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Maleficent 

This re-boot of Sleeping Beauty would have been better if it had embraced the dark subversion it promised

I'm not so bad: Angelina Jolie

I'm not so bad: Angelina Jolie

The best thing about Robert Stromberg's Maleficent, a re-telling of Disney's 1959 Sleeping Beauty from the point of view of its titular villainess, is Angelina Jolie's seriously fierce drag. As Maleficent, Jolie sports: contacts that make her eyes look like gemstones; blood red lips; razor-sharp cheekbones; a figure-flattering, fur-trimmed cape; and a sleek skull cap out of which curl gleaming ebony horns. It's over: Everybody else in this film might as well wear a burlap sack.

Jolie is fabulously watchable, but the story is a bit of a muddle. It can't decide between dark and Disney, and the tale of the princess cursed into slumber has been re-edited into meaninglessness. The young Aurora (Elle Fanning) and Maleficent become besties, and the bad guy — Aurora's dad (portrayed by Sharlto Copley) — is disappointingly one-note. Even the Fresh Prince, enlisted to kiss the sleeping beauty, seems to have wandered in from a boy-band video.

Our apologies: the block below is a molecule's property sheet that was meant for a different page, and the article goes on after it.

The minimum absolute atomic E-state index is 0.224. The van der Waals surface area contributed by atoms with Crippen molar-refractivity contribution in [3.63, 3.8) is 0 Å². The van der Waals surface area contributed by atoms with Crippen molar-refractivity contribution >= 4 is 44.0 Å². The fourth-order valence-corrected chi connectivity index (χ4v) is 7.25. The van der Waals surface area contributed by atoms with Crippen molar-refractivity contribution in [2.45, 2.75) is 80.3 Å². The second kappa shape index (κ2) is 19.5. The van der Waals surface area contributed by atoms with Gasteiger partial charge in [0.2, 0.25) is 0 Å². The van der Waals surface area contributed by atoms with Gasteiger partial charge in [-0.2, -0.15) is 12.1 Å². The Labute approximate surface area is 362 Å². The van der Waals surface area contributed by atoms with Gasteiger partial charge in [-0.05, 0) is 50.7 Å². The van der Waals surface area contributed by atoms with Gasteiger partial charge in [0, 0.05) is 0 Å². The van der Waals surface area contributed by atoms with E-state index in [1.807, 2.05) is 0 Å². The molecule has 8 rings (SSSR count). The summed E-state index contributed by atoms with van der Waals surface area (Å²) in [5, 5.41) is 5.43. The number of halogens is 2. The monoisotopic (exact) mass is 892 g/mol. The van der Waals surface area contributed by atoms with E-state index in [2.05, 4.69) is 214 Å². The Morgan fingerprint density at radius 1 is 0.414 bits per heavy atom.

The CGI worlds look pretty, if a tad bit familiar. (Stromberg, who won an Oscar for art direction on Avatar, clearly hit James Cameron's garage sale: "Get that deep verdant valley, and I'll throw in the rainbow-hued fireflies.")

I suspect this movie would have been better if it embraced the dark subversion it promised, rather than add the "heartwarming." Everything is sorted out by one "who was both hero and villain." How convenient.

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